Chinese authorities have done what they can to block news of Egyptian people-power from spreading to China. Reports about Egypt in China’s state-run media have been brief and vacuous. On February 6, at the height of the protests, the People’s Daily informed readers that “the Egyptian government is continuing to carry out its various measures to support restoration of social order.” But on the Chinese Internet, which despite vigorous policing is hard to stifle, Mubarak has received a drubbing.
On December 10, I attended the award ceremony in Oslo, Norway, for the Nobel Peace Prize, which the government of China had a few days earlier declared to be a “farce.” The recipient was a friend of mine, the Chinese scholar and essayist Liu Xiaobo, whom Oslo was now referring to as a Laureate and Beijing as a “criminal” serving an eleven-year sentence for “incitement to subvert state power.”
It would be hard to overstate how much the awarding of the Nobel Peace Prize to Liu Xiaobo on October 8 has meant to China’s community of dissidents, bloggers, and activists. Not only has it lifted their spirits tremendously; many also view it as a possible turning point in the long struggle to bring democracy and human rights to their country. Their ebullience seems unaffected by the hostile reaction of the Chinese government, which has called the Nobel Committee’s decision “obscene” and an “insult to China.” Chinese authorities have spread the message in China’s state-run media that Liu Xiaobo is a criminal serving time in prison, but without quoting even a small sample of the words or ideas that have caused him to be there; and they have escalated their harassment of Liu’s friends and colleagues.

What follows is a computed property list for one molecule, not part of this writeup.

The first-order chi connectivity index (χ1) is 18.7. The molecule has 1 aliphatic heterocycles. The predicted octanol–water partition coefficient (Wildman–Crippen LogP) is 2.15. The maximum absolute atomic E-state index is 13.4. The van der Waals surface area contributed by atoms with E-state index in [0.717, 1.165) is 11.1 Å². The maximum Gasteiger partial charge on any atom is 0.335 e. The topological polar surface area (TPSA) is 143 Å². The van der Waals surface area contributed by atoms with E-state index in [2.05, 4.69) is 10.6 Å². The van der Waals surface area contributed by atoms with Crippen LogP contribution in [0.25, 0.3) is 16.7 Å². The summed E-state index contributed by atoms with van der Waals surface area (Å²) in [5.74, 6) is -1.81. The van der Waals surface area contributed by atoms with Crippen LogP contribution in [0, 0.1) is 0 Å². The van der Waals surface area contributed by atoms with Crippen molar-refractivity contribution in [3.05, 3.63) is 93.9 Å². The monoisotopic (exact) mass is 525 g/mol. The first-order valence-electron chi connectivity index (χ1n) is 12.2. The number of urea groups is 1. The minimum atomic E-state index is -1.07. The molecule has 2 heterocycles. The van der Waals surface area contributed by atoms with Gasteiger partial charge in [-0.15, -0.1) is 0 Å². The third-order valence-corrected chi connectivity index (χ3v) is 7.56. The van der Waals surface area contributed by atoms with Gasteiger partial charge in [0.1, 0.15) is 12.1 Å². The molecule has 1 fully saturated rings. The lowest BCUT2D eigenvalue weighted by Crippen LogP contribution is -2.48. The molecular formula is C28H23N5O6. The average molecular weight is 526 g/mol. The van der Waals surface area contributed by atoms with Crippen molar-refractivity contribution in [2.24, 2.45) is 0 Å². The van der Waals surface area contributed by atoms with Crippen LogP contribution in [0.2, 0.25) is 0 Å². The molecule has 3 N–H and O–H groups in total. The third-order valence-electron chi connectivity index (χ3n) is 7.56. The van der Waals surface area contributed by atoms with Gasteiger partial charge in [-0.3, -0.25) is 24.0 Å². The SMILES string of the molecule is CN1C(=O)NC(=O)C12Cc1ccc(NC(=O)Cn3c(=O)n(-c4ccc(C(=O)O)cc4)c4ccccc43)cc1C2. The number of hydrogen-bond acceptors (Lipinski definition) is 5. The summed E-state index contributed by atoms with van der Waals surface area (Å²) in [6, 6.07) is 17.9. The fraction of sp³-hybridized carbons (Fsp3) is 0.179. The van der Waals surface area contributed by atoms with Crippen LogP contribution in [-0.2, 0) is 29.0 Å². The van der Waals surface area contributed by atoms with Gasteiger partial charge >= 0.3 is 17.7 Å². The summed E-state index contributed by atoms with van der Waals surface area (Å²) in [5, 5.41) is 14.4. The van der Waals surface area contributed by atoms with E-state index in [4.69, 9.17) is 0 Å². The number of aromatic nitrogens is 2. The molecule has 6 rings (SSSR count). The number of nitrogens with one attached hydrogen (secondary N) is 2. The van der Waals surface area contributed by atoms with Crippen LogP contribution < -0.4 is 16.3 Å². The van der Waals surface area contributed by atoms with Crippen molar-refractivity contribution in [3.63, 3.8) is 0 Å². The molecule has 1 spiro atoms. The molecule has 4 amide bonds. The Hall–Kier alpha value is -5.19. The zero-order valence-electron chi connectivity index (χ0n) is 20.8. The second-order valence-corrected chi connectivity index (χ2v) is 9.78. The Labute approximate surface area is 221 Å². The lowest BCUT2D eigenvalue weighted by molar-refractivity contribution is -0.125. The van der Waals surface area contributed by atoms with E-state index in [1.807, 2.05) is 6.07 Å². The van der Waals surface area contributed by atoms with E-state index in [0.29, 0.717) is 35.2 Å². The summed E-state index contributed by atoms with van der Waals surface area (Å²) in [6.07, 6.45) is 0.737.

While people in the US and elsewhere have been reacting to the release by WikiLeaks of classified US documents on the Afghan War, Chinese bloggers have been discussing the event in parallel with another in their own country. On July 21 in Beijing, four days before WikiLeaks published its documents, Chinese President Hu Jintao convened a high-level meeting to discuss ways to prevent leaks from the archives of the Communist Party of China.
Following is an English translation of an Internet dialogue between the Dalai Lama and Chinese citizens that took place on May 21. The exchange was organized by Wang Lixiong, a Chinese intellectual known for his writing on Tibet.
On February 12, Chinese human rights campaigner Feng Zhenghu was allowed to return to Shanghai after a 92-day stay in diplomatic limbo at the Tokyo Narita airport. Having left China last April to visit family in Japan, Feng, who is a Chinese citizen, was repeatedly denied reentry by Chinese immigration officials; when he was sent back to Tokyo last November, he remained in the Tokyo airport in protest, waiting for the Chinese government to change its mind. The international press has portrayed Feng as a solitary figure, pursuing an admirable if somewhat flamboyant quest for his personal rights. But the point of Feng’s protest goes much, much deeper than the fate of one man, and Feng hopes that the world will understand why.